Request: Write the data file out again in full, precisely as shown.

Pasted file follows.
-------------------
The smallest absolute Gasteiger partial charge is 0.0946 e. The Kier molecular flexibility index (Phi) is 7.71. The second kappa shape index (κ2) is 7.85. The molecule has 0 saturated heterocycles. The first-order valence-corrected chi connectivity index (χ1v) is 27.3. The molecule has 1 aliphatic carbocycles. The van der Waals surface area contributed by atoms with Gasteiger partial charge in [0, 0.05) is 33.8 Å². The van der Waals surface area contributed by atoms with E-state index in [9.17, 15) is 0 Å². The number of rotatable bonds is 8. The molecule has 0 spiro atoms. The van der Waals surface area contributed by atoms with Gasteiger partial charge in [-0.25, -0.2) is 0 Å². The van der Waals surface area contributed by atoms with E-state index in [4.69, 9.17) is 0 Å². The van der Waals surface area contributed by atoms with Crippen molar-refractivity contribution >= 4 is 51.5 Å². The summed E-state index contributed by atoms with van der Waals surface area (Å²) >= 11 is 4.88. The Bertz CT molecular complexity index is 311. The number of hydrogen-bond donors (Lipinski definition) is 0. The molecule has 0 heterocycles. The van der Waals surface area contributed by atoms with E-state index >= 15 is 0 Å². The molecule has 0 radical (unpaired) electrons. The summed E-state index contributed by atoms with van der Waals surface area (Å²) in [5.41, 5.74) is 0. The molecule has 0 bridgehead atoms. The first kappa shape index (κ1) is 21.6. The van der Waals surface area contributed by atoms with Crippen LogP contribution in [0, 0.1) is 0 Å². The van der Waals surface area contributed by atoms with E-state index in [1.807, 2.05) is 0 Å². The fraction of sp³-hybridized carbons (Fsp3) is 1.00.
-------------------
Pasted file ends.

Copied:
The smallest absolute Gasteiger partial charge is 0.0946 e. The Kier molecular flexibility index (Phi) is 7.71. The second kappa shape index (κ2) is 7.85. The molecule has 0 saturated heterocycles. The first-order valence-corrected chi connectivity index (χ1v) is 27.3. The molecule has 1 aliphatic carbocycles. The van der Waals surface area contributed by atoms with Gasteiger partial charge in [0, 0.05) is 33.8 Å². The van der Waals surface area contributed by atoms with E-state index in [9.17, 15) is 0 Å². The number of rotatable bonds is 8. The molecule has 0 spiro atoms. The van der Waals surface area contributed by atoms with Gasteiger partial charge in [-0.25, -0.2) is 0 Å². The van der Waals surface area contributed by atoms with E-state index in [4.69, 9.17) is 0 Å². The van der Waals surface area contributed by atoms with Crippen molar-refractivity contribution >= 4 is 51.5 Å². The summed E-state index contributed by atoms with van der Waals surface area (Å²) >= 11 is 4.88. The Bertz CT molecular complexity index is 311. The number of hydrogen-bond donors (Lipinski definition) is 0. The molecule has 0 heterocycles. The van der Waals surface area contributed by atoms with E-state index >= 15 is 0 Å². The molecule has 0 radical (unpaired) electrons. The summed E-state index contributed by atoms with van der Waals surface area (Å²) in [5.41, 5.74) is 0. The molecule has 0 bridgehead atoms. The first kappa shape index (κ1) is 21.6. The van der Waals surface area contributed by atoms with Crippen LogP contribution in [0, 0.1) is 0 Å². The van der Waals surface area contributed by atoms with E-state index in [1.807, 2.05) is 0 Å². The fraction of sp³-hybridized carbons (Fsp3) is 1.00.